Does the plan pay a percentage of the actual costs, or does it pay based on a set fee schedule? A plan that pays 80 percent of a fee schedule instead of 80 percent of the actual costs can end up costing you more out of pocket. Ask your doctor if he or she will agree to accept the insurance company's set fee. And ask about home health care for your recovery. Home care would be less expensive than a nursing home or hospital stay, and you'd be able to recover in the more comfortable environment of your own home.
Take advantage of tax deductions
Medical expenses are generally deductible to the extent that they exceed 7.5 percent of your adjusted gross income. Deductible expenses can include:
- Insurance premiums
- Doctors and dentists
- Hospitals and clinics
- Lab and X-ray fees
- Glasses and contact lenses
- Transportation for medical reasons
Note: Starting in 2013, the threshold to deduct medical expenses will be raised from 7.5 percent of adjusted gross income to 10 percent. The threshold increase will be delayed until 2017 for those age 65 or older.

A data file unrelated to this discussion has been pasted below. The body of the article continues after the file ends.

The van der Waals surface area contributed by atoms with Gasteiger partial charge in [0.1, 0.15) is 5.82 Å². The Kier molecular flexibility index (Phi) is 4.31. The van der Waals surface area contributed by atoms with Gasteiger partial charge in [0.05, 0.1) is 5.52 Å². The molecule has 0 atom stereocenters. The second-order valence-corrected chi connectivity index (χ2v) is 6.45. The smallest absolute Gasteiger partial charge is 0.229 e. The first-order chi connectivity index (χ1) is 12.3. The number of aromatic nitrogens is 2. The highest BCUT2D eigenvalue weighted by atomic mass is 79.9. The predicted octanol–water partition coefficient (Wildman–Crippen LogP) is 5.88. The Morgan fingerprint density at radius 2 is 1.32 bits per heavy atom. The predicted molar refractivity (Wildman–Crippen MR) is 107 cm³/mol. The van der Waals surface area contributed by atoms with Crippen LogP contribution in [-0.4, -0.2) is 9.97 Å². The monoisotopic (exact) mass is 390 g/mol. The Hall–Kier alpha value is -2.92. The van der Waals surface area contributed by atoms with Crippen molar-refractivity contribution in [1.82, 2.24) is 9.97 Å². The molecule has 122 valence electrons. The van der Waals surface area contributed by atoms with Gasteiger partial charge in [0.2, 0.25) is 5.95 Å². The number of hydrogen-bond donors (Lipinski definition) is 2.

Work to continually save money
- Live a healthy lifestyle. For example, a smoker who quits can usually receive a premium reduction.
- Ask your insurance company about other discounts.
- Take advantage of free health screenings at local clinics, hospitals, and health fairs.
- Avoid the overuse of antibiotics.
- Watch your co-payments and out-of-pocket expenses to make sure that you don't overpay.
Each year, check the coverage of your policy. Make sure that it's keeping up with the changing needs of you and your family. Check rates when your lifestyle changes, such as moving to a new part of the country or getting married. When your children go off to college, look into college health plans. Some are subsidized by tuition and might save you money.
Reducing the amount of care you require will pay off. You will save money in out-of-pocket costs, insurance premiums, and lost time from work. But the greatest payoff will be a longer and healthier life.